Halibut: Good news. The sport Total Allowable Catch is 1.057 M pounds. The season opened Feb 1, 2014, with the same regulations: one halibut per day, with two in possession, comprised of: one fish to 126 cm and one to 83 cm.
The new regulations come into effect April 1, 2014 – you can buy a licence on-line - with good news, too: one halibut per day, with two in possession, comprised of: one fish to 133 cm and one to 90 cm. So bigger fish and season opening earlier than last year, likely allowing Victoria-area anglers to fish past Labour Day again in 2014.
Swiftsure is currently closed, but expect change closer to the summer season.
Run of River Power: Such power dams run from small to large and little to enormous environmental damage. Toba Inlet is a moonscape of 15 drainages managed into one power project. Google: Toba Inlet run of river power. The images show pretty much the worst such an operation, by Plutonic Power, can look and that cannot be reconciled with the phrase ‘run of river’. Download the Pacific Salmon Foundation report: http://www.psf.ca/files/2014/ROR_Report.pdf.
On Vancouver Island, the most recent project is the Kokish River near Port Hardy. This is a canyon gem that like so many Island rivers has to be seen to believed. So, very sad, on a river with all species of salmon, steelhead and other salmonids to be dammed, with roads and hydro lines. At the time, when Gordon Campbell was premier, you may have seen the list of a couple dozen liberal ministers and deputies that got into power development.
On the other hand, with climate change and lower summer river levels, dams high on a river, allow for, providing the company would do so, to release water in August and September, before the rains begin. Chinook, in particular, cannot rise up rivers less than a foot deep. The Campbell River dams, for instance, manage river flow in many seasons.
Read CEO Dr. Brian Riddell’s introduction regarding loss of or compensation for salmon habitat. “It is important to note that it is standard practice under the Fisheries Act to use habitat as a proxy for fish abundance and conclude that compensation has resulted in no net loss if there is no net loss in habitat. However, without estimates of the reduction in salmonid abundance [and no baseline data from before the dam is put in, and no government plan for actually doing such work] as a result of the operation of the facility, and net change in salmon abundance as a result of the compensation habitat, the reviewers could not reach conclusions regarding any actual change in salmonid abundance” This means more research, but is a place to start. Recommendations address monitoring and data acquisition.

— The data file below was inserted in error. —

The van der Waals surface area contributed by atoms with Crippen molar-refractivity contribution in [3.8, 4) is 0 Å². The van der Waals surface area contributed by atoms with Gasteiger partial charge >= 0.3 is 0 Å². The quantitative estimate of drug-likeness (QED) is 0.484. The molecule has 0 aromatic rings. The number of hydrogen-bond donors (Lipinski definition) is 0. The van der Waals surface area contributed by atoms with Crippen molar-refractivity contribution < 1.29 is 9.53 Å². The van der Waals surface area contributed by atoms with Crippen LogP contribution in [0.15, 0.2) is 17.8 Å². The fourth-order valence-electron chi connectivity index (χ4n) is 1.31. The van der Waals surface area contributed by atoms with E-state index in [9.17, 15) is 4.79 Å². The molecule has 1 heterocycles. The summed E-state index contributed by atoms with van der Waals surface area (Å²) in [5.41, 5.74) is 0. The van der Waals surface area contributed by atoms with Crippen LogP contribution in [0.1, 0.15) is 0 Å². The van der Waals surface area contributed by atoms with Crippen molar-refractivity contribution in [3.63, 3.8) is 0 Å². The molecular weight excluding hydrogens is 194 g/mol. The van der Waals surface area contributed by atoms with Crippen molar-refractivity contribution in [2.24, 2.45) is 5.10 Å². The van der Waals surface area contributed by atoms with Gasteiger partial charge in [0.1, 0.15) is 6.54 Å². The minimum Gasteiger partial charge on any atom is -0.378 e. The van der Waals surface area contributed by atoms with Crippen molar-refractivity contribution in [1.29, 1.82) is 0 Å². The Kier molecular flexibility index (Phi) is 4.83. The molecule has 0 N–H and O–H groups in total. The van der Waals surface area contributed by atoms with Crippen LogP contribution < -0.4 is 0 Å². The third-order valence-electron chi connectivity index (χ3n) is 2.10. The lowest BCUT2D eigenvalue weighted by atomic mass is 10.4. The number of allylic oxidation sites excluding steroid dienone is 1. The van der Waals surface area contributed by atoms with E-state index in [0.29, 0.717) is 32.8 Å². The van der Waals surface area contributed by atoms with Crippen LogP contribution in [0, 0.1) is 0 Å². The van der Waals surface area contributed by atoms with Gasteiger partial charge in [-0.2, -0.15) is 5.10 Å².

One sobering conclusion: add the controversial Site C and all run of river sites in planning, and they would supply only half of the 40% increase in power needed in BC in the next 20 years.
Rob Vann: I read your article regarding compensation payments made to fish farms and noticed you may have missed compansation for the Shelburne and Coffin Island NS outbreaks. I attach the FOIs.
A: For anyone who hasn't read it, you may find my article on our taxpayer dollars given to fish farms for diseased, slaughtered fish by the Canadian Food Inspection Agency on the Common Sense Canadian website: http://commonsensecanadian.ca/salmon-farms-get-tax-dollars-diseased-dead-fish-provide-jobs/. Posted Feb 1, 2014.
The bottom line in my article is $50 M from the CFIA, in two FOIs, mine and the Telegram, a St. John’s Newspaper. Add $1 M for Rob Vann’s. All three FOIs were for pretty much the same period of time and all three differed. Confusing and annoying.
And with DFO entertaining expansion of 11 farms plus 2 new farms in BC, sadly, this looks like the opening of the floodgates – and no response to Cohen. There are roughly 130 farms in BC. Look at Chile, with roughly 1175, ten times as many, in this article: http://www.int-res.com/articles/aei2013/4/q004p273.pdf. This may be where BC is headed.
In Chile, $2 Billion was lost to ISA throwing 13,000 people out of jobs in 2008 - and it still has ISA. Farms have taken over three world biosphere parks in Patagonia. Farm escapes run from 1 to 4 million fish per year. Farmed coho and chinook salmon invade the rivers. Like BC, there was no ISA in Chile, until fish farms, Aqua Gen, transported it there. Now Atlantic ISA has been found by 7 different labs in BC. DFO says no.
Ottawa does not get that BC wants fish farms out of the water, and the same $400 Million it gave to the east coast fish farms, for saving wild BC salmon. Do complain: Min@dfo-mpo.gc.ca.